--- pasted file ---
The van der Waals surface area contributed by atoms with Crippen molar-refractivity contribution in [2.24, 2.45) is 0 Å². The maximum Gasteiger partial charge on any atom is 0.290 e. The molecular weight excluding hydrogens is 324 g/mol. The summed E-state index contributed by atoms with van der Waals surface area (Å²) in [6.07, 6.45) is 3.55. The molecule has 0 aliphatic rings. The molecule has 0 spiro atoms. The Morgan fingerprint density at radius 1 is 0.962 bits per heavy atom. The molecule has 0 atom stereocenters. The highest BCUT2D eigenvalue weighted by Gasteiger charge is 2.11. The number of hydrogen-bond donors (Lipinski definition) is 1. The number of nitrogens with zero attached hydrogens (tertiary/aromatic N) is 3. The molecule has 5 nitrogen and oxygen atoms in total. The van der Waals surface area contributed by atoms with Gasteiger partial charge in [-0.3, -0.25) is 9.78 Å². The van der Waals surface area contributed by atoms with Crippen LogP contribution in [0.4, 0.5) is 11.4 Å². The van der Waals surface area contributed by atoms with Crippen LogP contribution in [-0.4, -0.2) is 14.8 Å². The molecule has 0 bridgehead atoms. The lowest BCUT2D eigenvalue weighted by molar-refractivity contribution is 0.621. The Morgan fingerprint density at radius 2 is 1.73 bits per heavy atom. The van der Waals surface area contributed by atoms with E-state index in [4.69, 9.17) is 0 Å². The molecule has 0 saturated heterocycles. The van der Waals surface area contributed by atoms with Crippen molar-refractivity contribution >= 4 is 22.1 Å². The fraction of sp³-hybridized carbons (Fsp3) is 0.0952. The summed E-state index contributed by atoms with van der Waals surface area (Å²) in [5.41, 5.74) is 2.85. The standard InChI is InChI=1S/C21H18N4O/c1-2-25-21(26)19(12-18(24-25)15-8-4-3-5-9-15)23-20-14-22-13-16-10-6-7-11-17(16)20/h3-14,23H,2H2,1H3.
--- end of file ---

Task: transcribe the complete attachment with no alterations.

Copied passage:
The van der Waals surface area contributed by atoms with Crippen molar-refractivity contribution in [2.24, 2.45) is 0 Å². The maximum Gasteiger partial charge on any atom is 0.290 e. The molecular weight excluding hydrogens is 324 g/mol. The summed E-state index contributed by atoms with van der Waals surface area (Å²) in [6.07, 6.45) is 3.55. The molecule has 0 aliphatic rings. The molecule has 0 spiro atoms. The Morgan fingerprint density at radius 1 is 0.962 bits per heavy atom. The molecule has 0 atom stereocenters. The highest BCUT2D eigenvalue weighted by Gasteiger charge is 2.11. The number of hydrogen-bond donors (Lipinski definition) is 1. The number of nitrogens with zero attached hydrogens (tertiary/aromatic N) is 3. The molecule has 5 nitrogen and oxygen atoms in total. The van der Waals surface area contributed by atoms with Gasteiger partial charge in [-0.3, -0.25) is 9.78 Å². The van der Waals surface area contributed by atoms with Crippen LogP contribution in [0.4, 0.5) is 11.4 Å². The van der Waals surface area contributed by atoms with Crippen LogP contribution in [-0.4, -0.2) is 14.8 Å². The molecule has 0 bridgehead atoms. The lowest BCUT2D eigenvalue weighted by molar-refractivity contribution is 0.621. The Morgan fingerprint density at radius 2 is 1.73 bits per heavy atom. The van der Waals surface area contributed by atoms with E-state index in [4.69, 9.17) is 0 Å². The molecule has 0 saturated heterocycles. The van der Waals surface area contributed by atoms with Crippen molar-refractivity contribution >= 4 is 22.1 Å². The fraction of sp³-hybridized carbons (Fsp3) is 0.0952. The summed E-state index contributed by atoms with van der Waals surface area (Å²) in [5.41, 5.74) is 2.85. The standard InChI is InChI=1S/C21H18N4O/c1-2-25-21(26)19(12-18(24-25)15-8-4-3-5-9-15)23-20-14-22-13-16-10-6-7-11-17(16)20/h3-14,23H,2H2,1H3.